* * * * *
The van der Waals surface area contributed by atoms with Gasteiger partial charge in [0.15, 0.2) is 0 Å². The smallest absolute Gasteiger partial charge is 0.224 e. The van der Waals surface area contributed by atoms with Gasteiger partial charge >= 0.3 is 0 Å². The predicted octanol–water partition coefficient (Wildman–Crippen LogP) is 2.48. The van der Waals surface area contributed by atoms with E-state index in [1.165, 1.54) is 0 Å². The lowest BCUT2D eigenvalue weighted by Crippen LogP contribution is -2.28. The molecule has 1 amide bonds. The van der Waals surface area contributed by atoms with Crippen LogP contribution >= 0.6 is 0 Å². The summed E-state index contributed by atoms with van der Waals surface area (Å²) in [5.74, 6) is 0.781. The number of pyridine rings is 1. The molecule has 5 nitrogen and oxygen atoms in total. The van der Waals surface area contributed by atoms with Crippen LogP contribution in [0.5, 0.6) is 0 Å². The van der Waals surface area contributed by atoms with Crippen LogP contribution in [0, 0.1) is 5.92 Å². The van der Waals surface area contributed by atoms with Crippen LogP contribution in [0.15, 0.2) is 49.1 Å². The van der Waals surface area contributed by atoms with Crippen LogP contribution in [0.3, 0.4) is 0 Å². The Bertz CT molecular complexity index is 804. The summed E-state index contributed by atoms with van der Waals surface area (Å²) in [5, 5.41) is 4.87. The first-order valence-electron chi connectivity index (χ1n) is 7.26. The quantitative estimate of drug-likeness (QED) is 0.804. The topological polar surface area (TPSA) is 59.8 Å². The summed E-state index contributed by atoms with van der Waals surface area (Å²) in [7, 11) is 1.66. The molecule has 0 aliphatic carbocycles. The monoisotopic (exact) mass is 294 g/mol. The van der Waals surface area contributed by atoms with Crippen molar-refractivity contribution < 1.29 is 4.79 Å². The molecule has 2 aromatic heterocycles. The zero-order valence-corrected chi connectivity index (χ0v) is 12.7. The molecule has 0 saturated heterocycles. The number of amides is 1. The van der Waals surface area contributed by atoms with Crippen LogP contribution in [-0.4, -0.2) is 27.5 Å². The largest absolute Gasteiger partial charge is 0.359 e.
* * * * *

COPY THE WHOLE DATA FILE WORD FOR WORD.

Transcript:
The van der Waals surface area contributed by atoms with Gasteiger partial charge in [0.15, 0.2) is 0 Å². The smallest absolute Gasteiger partial charge is 0.224 e. The van der Waals surface area contributed by atoms with Gasteiger partial charge >= 0.3 is 0 Å². The predicted octanol–water partition coefficient (Wildman–Crippen LogP) is 2.48. The van der Waals surface area contributed by atoms with E-state index in [1.165, 1.54) is 0 Å². The lowest BCUT2D eigenvalue weighted by Crippen LogP contribution is -2.28. The molecule has 1 amide bonds. The van der Waals surface area contributed by atoms with Crippen LogP contribution >= 0.6 is 0 Å². The summed E-state index contributed by atoms with van der Waals surface area (Å²) in [5.74, 6) is 0.781. The number of pyridine rings is 1. The molecule has 5 nitrogen and oxygen atoms in total. The van der Waals surface area contributed by atoms with Crippen LogP contribution in [0.5, 0.6) is 0 Å². The van der Waals surface area contributed by atoms with Crippen LogP contribution in [0, 0.1) is 5.92 Å². The van der Waals surface area contributed by atoms with Crippen LogP contribution in [0.15, 0.2) is 49.1 Å². The van der Waals surface area contributed by atoms with Crippen LogP contribution in [0.3, 0.4) is 0 Å². The Bertz CT molecular complexity index is 804. The summed E-state index contributed by atoms with van der Waals surface area (Å²) in [5, 5.41) is 4.87. The first-order valence-electron chi connectivity index (χ1n) is 7.26. The quantitative estimate of drug-likeness (QED) is 0.804. The topological polar surface area (TPSA) is 59.8 Å². The summed E-state index contributed by atoms with van der Waals surface area (Å²) in [7, 11) is 1.66. The molecule has 0 aliphatic carbocycles. The monoisotopic (exact) mass is 294 g/mol. The van der Waals surface area contributed by atoms with Crippen molar-refractivity contribution < 1.29 is 4.79 Å². The molecule has 2 aromatic heterocycles. The zero-order valence-corrected chi connectivity index (χ0v) is 12.7. The molecule has 0 saturated heterocycles. The number of amides is 1. The van der Waals surface area contributed by atoms with Crippen LogP contribution in [-0.4, -0.2) is 27.5 Å². The largest absolute Gasteiger partial charge is 0.359 e.